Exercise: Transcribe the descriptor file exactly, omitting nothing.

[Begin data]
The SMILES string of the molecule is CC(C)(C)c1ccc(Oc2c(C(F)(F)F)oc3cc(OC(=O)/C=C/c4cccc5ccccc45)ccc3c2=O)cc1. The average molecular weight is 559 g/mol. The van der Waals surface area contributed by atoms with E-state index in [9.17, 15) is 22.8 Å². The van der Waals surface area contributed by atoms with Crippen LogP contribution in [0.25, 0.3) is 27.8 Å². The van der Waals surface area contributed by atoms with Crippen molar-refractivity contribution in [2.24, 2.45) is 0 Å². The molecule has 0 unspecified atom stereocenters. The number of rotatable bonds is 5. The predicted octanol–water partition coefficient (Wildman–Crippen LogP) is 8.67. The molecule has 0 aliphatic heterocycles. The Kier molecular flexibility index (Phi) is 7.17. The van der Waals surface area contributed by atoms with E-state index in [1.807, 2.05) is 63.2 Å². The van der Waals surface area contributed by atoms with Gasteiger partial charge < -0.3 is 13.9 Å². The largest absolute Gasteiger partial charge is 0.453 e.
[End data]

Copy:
The SMILES string of the molecule is CC(C)(C)c1ccc(Oc2c(C(F)(F)F)oc3cc(OC(=O)/C=C/c4cccc5ccccc45)ccc3c2=O)cc1. The average molecular weight is 559 g/mol. The van der Waals surface area contributed by atoms with E-state index in [9.17, 15) is 22.8 Å². The van der Waals surface area contributed by atoms with Crippen LogP contribution in [0.25, 0.3) is 27.8 Å². The van der Waals surface area contributed by atoms with Crippen molar-refractivity contribution in [2.24, 2.45) is 0 Å². The molecule has 0 unspecified atom stereocenters. The number of rotatable bonds is 5. The predicted octanol–water partition coefficient (Wildman–Crippen LogP) is 8.67. The molecule has 0 aliphatic heterocycles. The Kier molecular flexibility index (Phi) is 7.17. The van der Waals surface area contributed by atoms with E-state index in [1.807, 2.05) is 63.2 Å². The van der Waals surface area contributed by atoms with Gasteiger partial charge < -0.3 is 13.9 Å². The largest absolute Gasteiger partial charge is 0.453 e.